Jazz, film, and improvised culture.
New York-Tokyo: The Apology King
call it kowtowing. This is the “Dogeza,”
a traditional form of Japanese apology that does indeed involve lowering one’s
head to the ground. Yuzuru Kuroshima
knows it well. As director of the Tokyo
Apology Center, he counsels clients in need of forgiveness. Business will be brisk in Nobuo Mizuta’s The Apology King (trailer here), which screened this
week in Manhattan as part of the New York-Tokyo film program, in advance of its
September 28th Japanese opening.
Kuramochi had a fender-bender with the wrong people. After compounding her problems, she enlists
Kuroshima’s help apologizing to the yakuza. Having been saved from a life in
the sex trade, Kuramochi enlists as Kuroshima’s assistant. She might be considered an office manager, if
Kuroshima had an office. Instead, they
work out of a coffee shop, which is very New York. Frankly, it does not matter. They will spend a great deal of time out in
first, King appears rather episodic,
but eventually characters from one case will reappear in another. With varying degrees of success, Kuroshima
will coach a clueless junior executive in the lingerie industry accused of
sexual harassment, a veteran actor and his ex-wife with a public embarrassment for
a son, and a team of filmmakers who inadvertently shot footage of the crown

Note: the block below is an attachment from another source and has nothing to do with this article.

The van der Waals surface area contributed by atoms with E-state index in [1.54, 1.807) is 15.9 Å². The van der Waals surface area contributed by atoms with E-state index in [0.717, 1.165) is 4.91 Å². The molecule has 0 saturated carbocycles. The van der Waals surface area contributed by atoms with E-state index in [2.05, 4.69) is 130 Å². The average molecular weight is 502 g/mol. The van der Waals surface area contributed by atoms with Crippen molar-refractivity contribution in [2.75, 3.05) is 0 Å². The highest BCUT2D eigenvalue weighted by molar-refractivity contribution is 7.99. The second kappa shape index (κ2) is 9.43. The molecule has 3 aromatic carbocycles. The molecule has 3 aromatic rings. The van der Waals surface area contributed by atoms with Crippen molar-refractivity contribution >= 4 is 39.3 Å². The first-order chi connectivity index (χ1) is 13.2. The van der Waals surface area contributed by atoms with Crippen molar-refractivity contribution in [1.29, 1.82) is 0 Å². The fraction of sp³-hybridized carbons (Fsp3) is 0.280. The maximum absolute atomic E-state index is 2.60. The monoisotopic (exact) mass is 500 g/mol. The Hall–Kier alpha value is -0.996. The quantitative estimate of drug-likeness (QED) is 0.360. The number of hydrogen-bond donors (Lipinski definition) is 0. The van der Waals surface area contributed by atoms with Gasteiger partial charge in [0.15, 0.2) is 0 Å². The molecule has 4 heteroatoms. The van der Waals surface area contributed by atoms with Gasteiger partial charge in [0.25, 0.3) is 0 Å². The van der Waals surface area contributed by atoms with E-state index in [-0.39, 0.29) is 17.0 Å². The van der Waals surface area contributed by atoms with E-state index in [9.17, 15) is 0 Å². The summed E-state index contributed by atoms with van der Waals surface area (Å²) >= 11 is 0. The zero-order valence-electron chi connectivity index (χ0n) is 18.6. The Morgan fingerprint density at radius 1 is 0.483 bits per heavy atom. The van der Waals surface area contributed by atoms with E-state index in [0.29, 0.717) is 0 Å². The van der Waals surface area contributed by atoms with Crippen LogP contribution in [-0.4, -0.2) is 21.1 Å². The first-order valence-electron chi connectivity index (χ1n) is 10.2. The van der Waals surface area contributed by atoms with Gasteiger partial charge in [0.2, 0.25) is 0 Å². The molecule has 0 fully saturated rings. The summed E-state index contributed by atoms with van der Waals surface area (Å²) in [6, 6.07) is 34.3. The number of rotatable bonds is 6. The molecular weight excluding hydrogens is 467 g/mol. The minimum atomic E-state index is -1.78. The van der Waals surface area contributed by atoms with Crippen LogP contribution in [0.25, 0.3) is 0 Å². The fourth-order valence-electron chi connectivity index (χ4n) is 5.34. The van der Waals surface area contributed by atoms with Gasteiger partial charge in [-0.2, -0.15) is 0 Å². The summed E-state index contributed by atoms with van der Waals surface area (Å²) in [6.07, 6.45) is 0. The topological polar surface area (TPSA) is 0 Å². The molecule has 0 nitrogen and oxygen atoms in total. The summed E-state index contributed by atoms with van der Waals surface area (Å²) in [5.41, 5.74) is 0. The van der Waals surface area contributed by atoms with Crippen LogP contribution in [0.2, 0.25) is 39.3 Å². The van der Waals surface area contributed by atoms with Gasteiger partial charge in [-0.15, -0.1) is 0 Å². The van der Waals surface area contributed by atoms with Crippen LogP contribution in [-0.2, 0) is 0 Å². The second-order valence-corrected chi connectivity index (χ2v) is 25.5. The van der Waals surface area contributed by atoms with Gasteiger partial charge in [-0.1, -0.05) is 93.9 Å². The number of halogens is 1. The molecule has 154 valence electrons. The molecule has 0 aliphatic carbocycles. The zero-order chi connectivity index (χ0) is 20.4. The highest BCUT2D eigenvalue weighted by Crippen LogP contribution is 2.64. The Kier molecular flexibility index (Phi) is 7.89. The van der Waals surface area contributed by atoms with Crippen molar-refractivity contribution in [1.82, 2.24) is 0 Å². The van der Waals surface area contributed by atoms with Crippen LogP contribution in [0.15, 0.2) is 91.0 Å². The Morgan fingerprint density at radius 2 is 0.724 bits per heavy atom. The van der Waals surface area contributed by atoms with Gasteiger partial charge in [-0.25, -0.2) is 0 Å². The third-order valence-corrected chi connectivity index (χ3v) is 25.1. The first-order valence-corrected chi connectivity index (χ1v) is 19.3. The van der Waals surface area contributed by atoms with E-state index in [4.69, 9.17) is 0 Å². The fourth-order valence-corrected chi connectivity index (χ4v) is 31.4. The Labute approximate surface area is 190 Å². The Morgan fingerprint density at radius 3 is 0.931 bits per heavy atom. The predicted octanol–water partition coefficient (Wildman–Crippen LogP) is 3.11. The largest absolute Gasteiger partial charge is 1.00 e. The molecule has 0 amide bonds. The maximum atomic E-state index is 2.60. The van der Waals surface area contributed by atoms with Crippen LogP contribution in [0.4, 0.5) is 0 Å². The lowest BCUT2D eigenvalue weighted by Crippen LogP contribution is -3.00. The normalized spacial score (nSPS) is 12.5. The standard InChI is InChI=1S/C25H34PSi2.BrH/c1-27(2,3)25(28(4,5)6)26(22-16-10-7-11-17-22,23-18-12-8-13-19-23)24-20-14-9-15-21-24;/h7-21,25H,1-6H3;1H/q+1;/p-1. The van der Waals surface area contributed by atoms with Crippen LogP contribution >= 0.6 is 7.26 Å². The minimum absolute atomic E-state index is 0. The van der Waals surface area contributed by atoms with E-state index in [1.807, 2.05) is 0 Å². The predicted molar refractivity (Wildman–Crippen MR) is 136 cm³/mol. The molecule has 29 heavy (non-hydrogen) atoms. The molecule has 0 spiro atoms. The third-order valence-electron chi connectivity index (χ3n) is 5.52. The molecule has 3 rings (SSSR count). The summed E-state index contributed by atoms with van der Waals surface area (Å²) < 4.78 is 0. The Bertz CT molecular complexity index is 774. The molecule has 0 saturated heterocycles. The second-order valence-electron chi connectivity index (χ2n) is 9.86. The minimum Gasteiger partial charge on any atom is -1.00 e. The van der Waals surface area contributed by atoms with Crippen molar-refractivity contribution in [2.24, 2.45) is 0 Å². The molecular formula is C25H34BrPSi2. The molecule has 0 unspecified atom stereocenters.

prince of Mantan.
a tiny principality, Mantan is a critical trading partner for Japan. Unfortunately, they have very different
cultural traditions. Filming the royals
is a big no-no, as are other common Japanese practices. As further misunderstandings snowball,
Kurosawa finds himself advising the government in the midst of a diplomatic
and his frequent collaborator, screenwriter Kankurô Kudô, certainly are not
afraid a little goofball humor. It is frankly
kind of amazing to see such distinguished looking cast members engaged in the
climatic dogeza-trumping apology. Mizuta
must be one persuasive director. He also
handles the flashbacks and overlapping strands of narrative quite dexterously. While King
is out for shameless guffaws, it is oddly impressive how it all fits
bowl cut sporting Sadao Abe is appropriately manic as Kuroshima, but he is
never abrasive, pulling viewers in rather than pushing them away. In fact, he displays understated sensitivity
in his own backstory flashback sequence.
Likewise, as Kuramochi, Mao Inoue plays off and with Abe’s Kuroshima
quite well. Katsumi Takahashi fittingly
hams it up as the hammy thesp Tetsuro Nambu and Yasuko Matsuyuki is wonderfully
tart tongued as his Helen Mirren-esque ex.
However, Gaku Hamada is weirdly mannered and shticky as Wakbal, the
Mantan translator from Hell.
Granted, much of King’s humor is so broad it requires little translation. Yet, some of the material involving the more
confused than remorseful undergarment client will fall flat for American
audiences. Aside from that misfiring
subplot, King is a charmingly goofy
with a nice heart. As an extra added
bonus, it ends with a music video style dance number, featuring Abe’s eccentric
moves and the synchronized choreography of J-Pop girl group, E-girls.
Recommended for those who appreciate screwball humor, The King of Apology opens the 28th in Japan, following
its Fantasia and New York-Tokyo screenings in North America.
Labels: E-girls, Japanese Cinema